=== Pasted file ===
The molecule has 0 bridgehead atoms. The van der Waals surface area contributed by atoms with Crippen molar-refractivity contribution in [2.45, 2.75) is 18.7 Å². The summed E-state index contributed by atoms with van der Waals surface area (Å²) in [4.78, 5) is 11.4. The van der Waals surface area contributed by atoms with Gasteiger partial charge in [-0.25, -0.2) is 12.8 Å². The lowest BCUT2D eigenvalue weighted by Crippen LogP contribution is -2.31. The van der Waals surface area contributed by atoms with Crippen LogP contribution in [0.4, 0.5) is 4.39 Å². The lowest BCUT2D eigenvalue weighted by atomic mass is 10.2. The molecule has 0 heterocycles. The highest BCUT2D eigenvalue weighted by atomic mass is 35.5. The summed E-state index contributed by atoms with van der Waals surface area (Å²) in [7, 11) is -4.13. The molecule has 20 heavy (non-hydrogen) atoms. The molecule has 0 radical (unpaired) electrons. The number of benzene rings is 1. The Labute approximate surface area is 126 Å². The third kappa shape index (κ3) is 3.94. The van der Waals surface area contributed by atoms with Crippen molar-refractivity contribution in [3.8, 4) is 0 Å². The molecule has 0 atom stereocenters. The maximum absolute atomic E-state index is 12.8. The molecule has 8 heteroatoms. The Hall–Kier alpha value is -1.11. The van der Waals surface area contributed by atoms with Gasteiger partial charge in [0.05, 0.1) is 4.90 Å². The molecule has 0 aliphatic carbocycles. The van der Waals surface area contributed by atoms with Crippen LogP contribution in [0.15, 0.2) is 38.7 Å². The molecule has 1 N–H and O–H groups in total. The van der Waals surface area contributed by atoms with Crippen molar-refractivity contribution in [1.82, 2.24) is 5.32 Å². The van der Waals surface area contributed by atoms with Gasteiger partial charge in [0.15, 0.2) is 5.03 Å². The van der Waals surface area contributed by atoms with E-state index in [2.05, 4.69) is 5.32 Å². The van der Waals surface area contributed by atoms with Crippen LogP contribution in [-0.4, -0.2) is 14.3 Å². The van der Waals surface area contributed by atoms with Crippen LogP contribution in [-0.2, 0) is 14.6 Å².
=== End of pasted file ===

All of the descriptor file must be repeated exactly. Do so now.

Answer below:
The molecule has 0 bridgehead atoms. The van der Waals surface area contributed by atoms with Crippen molar-refractivity contribution in [2.45, 2.75) is 18.7 Å². The summed E-state index contributed by atoms with van der Waals surface area (Å²) in [4.78, 5) is 11.4. The van der Waals surface area contributed by atoms with Gasteiger partial charge in [-0.25, -0.2) is 12.8 Å². The lowest BCUT2D eigenvalue weighted by Crippen LogP contribution is -2.31. The van der Waals surface area contributed by atoms with Crippen LogP contribution in [0.4, 0.5) is 4.39 Å². The lowest BCUT2D eigenvalue weighted by atomic mass is 10.2. The molecule has 0 heterocycles. The highest BCUT2D eigenvalue weighted by atomic mass is 35.5. The summed E-state index contributed by atoms with van der Waals surface area (Å²) in [7, 11) is -4.13. The molecule has 20 heavy (non-hydrogen) atoms. The molecule has 0 radical (unpaired) electrons. The number of benzene rings is 1. The Labute approximate surface area is 126 Å². The third kappa shape index (κ3) is 3.94. The van der Waals surface area contributed by atoms with Crippen molar-refractivity contribution in [3.8, 4) is 0 Å². The molecule has 0 atom stereocenters. The maximum absolute atomic E-state index is 12.8. The molecule has 8 heteroatoms. The Hall–Kier alpha value is -1.11. The van der Waals surface area contributed by atoms with Gasteiger partial charge in [0.05, 0.1) is 4.90 Å². The molecule has 0 aliphatic carbocycles. The van der Waals surface area contributed by atoms with Crippen LogP contribution in [0.15, 0.2) is 38.7 Å². The molecule has 1 N–H and O–H groups in total. The van der Waals surface area contributed by atoms with Crippen molar-refractivity contribution in [1.82, 2.24) is 5.32 Å². The van der Waals surface area contributed by atoms with Gasteiger partial charge in [0.15, 0.2) is 5.03 Å². The van der Waals surface area contributed by atoms with E-state index in [2.05, 4.69) is 5.32 Å². The van der Waals surface area contributed by atoms with Crippen LogP contribution in [-0.4, -0.2) is 14.3 Å². The van der Waals surface area contributed by atoms with Crippen LogP contribution in [-0.2, 0) is 14.6 Å².